Even though the miniball is not a traditional Pilates apparatus, it’s a convenient and economical way to mimic the resistance, perturbation and positioning created by Pilates equipment. It means a simple Pilates mat routine can have a greater effect on the core.
The following miniball exercises specifically target core musculature and encourage both stability and flexibility—all while using a portable and inexpensive piece of equipment. The ball should be less than fully inflated so that it compresses during the exercises. A ball with a softer texture—like the Soft Gym Overball—is desirable. For some of these exercises, a 6-inch foam roller may be used in place of the ball.
Begin on all fours with pelvis and spine in neutral. Keep shoulders directly over wrists, exhale, and extend legs behind you. Place middle of shins on miniball. Hold plank position while reaching long through top of head, maintaining neutral hip and spine. Inhale: Flex shoulders and glide back over ball. Exhale: Pull shoulders over wrists. Repeat 5–8 times.
Single-Leg Straight Bridge
Lie supine in hook-lying position, spine and pelvis in neutral. Inhale: Place one foot on miniball and extend other leg toward ceiling. Exhale: Lift pelvis and spine toward ceiling. Try to maintain neutral pelvis and spine, moving only at hip joint. Inhale at top, and exhale as you return to start position. Repeat 5–8 times on each side.
Begin in long sitting position, resting on hands, with fingers pointing toward feet. Place calves on miniball, knees extended and feet in Pilates “V.” Inhale to prepare, and exhale while rolling over miniball, extending hips. Inhale at top, and exhale on return. Repeat 5–8 times.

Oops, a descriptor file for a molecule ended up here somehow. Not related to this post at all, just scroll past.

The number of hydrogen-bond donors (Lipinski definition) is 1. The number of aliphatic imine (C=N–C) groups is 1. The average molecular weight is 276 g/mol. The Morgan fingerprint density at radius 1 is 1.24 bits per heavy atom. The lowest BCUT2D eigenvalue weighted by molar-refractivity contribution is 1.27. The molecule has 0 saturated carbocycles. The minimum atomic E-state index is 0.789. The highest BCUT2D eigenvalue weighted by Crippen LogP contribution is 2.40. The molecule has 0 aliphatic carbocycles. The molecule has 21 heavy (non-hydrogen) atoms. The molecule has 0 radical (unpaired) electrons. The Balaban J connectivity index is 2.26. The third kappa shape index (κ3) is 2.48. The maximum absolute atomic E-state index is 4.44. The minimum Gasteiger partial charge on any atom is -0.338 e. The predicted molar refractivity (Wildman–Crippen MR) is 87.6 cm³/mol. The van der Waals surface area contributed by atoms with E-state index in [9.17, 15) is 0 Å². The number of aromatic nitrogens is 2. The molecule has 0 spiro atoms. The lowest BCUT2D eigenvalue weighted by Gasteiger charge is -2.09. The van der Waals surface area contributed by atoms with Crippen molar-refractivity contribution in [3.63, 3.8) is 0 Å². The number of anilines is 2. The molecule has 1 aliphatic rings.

Begin in supine position with miniball under pelvis. Place ball so it tilts pelvis posteriorly and supports lumbar spine in flexion. Extend legs to tabletop position. Arms are straight above shoulders, reaching toward ceiling. Hold this position as legs move in bicycle motion in both forward and reverse directions. Maintain pelvis and spine positions, and track heels and second toes in line with ischial tuberosities. Repeat movement in each direction for 5–8 repetitions, maintaining flowing Pilates breathing.
Begin in supine position with miniball under pelvis. Place ball so it tilts pelvis posteriorly and supports lumbar spine in flexion. Extend legs upward toward ceiling in Pilates “V,” and reach arms along sides of body on floor. Inhale as legs separate in scissorlike motion, and exhale as they move out and around like helicopter blades to reach opposite scissor position. Repeat slowly, with control, 5–8 times. Maintain spine and pelvis positions, and keep hips externally rotated.
Bandy, W.D., Irion, J.M., & Briggler, M. 1998. The effect of static stretch and dynamic range of motion training on the flexibility of the hamstring muscles. Journal of Orthopaedic & Sports Physical Therapy, 27 (4), 295–300.
Hodges, P.W. 2001. Changes in motor planning of feedforward postural responses of the trunk muscles in low back pain. Experimental Brain Research 141 (2), 261–66.
Kuszewski, M., Gnat, R., & Saulicz, E. 2009. Stability training of the lumbo-pelvo-hip complex influence stiffness of the hamstrings: A preliminary study. Scandinavian Journal of Medicine & Science in Sports, 19 (2), 260–66.
McArdle, W.D., Katch, F.I. , & Katch, V. L. 2007. Exercise Physiology: Energy, Nutrition and Human Performance (6th ed.). Philadelphia: Williams and Wilkins.
Panjabi, M.M. 2003. Clinical spinal in stability and low back pain. Journal of Electromyography and Kinesiology, 13 (4), 371–79.
Phrompaet, S., et al. 2011. Effects of Pilates training on lumbo-pelvic stability and flexibility. Asian Journal of Sports Medicine, 2 (1), 16–22.